Editorial

May or may not

By Nagaland Post | Publish Date: 11/19/2018 11:43:56 AM IST

 British prime minister Theresa May finds herself in an unenviable position with her political career hanging by a thread when rebellion within her Conservative party threatens to pull her down. Responding to the spate of resignations by cabinet colleagues as well as threat by 48 party MPs to push for her resignation, May delivered a stark warning Sunday to the lawmakers over her proposed “Brexit” divorce deal by saying: “Negotiations won’t be any easier if I’m gone”. At the heart of the matter is a goodbye deal or Brexit, negotiated by May’s government with European Union(EU) before Britain finally exits in 2019. May expects that the 585-page draft Brexit withdrawal agreement will keep the economy stable, save jobs, enable the country to prosper and deliver on what 52% of Britons voted for in the 2016 referendum -to pull out of the EU. The proposed deal includes a $50-billion payment to the EU by Britain to secure a divorce. It also aims to ensure frictionless trade between Ireland, a country that will remain a EU member, and Northern Ireland, a British province that will leave the EU. Theresa May finds herself in a no-win situation; she will anger MPs if she refuses to accept the Brexit deal and also anger MPs if she accepts the deal. May faces a tough battle for survival ahead. There are 650 MPs in the House of Commons(Lower house) - so any party getting more than 325 MPs has “a majority” because they are presumed to be able to win votes on all the things they want to do. Theresa May’s Conservatives ended short of that total - getting 318 MPs (13 fewer than after the 2015 general election), Labour got 262 MPs (up 30), the Scottish National Party 35 (down 21), the Liberal Democrats got 12 (up 4) and the Democratic Unionists 10 (up 2). The DUP agreed to back the Conservatives in key votes - such as a Budget and a confidence motion - but are not tied into supporting them on other measures. The Conservatives’ 318 MPs and the 10 DUP MPs together make up more than half the MPs in the House of Commons. At least 1/3rd of Conservatives oppose Brexit deal in its present form while DUP also opposes it over the clause on the status of northern Ireland and Ireland with EU. There is another opinion that is inclined to another public referendum. Supporters of this new vote on Britain’s E.U. membership argue that a second referendum is not only an option but also a must, given that the promises on which pro-Brexit politicians campaigned have largely proved to be misleading. Critics maintain that posing the same question again because MPs didn’t like the British people’s response would ruin trust in British democracy. Instead of hunkering down behind closed doors while rebels within her Conservative Party try to secure the 48 letters of no confidence needed to trigger a leadership challenge, May has come out fighting. She is weakened, but at the moment it seems that there is little appetite among Conservative MPs for either another general election - given Jeremy Corbyn’s rise during the one just finished - or a leadership contest to replace Mrs May. There is also, at the moment, little sign of agreement on who could be parachuted in to replace her in a “coronation”.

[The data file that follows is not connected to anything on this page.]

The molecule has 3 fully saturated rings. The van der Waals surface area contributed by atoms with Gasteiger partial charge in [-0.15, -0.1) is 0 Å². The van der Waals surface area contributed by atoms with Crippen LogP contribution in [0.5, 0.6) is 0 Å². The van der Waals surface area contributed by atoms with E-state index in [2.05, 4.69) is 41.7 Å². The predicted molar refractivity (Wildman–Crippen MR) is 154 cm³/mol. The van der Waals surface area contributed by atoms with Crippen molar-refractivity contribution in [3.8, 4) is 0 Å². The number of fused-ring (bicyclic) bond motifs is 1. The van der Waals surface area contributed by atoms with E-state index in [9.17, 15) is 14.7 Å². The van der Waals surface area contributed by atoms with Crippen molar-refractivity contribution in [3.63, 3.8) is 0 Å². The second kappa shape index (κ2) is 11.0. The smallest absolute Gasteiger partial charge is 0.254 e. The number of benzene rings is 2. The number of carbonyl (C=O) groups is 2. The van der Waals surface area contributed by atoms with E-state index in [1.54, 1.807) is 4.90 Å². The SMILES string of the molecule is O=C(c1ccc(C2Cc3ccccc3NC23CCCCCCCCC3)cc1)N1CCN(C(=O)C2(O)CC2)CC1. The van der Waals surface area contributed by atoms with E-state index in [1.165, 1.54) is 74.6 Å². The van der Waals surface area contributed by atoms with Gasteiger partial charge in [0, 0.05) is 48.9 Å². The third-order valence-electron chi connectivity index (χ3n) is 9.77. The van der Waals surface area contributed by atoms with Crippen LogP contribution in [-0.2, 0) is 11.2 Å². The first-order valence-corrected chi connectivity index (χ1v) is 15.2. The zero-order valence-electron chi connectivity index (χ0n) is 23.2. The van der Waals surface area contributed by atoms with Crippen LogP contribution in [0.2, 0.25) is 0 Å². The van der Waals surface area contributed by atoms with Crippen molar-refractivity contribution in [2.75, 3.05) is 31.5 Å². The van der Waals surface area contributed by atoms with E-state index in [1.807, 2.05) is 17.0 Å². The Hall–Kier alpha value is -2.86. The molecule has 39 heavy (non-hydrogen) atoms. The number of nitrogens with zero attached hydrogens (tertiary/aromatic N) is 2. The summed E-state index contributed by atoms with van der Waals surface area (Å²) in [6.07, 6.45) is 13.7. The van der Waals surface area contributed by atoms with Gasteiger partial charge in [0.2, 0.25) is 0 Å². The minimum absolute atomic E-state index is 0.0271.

Launched on December 3,1990. Nagaland Post is the first and highest circulated newspaper of Nagaland state. Nagaland Post is also the first newspaper in Nagaland to be published in multi-colour.

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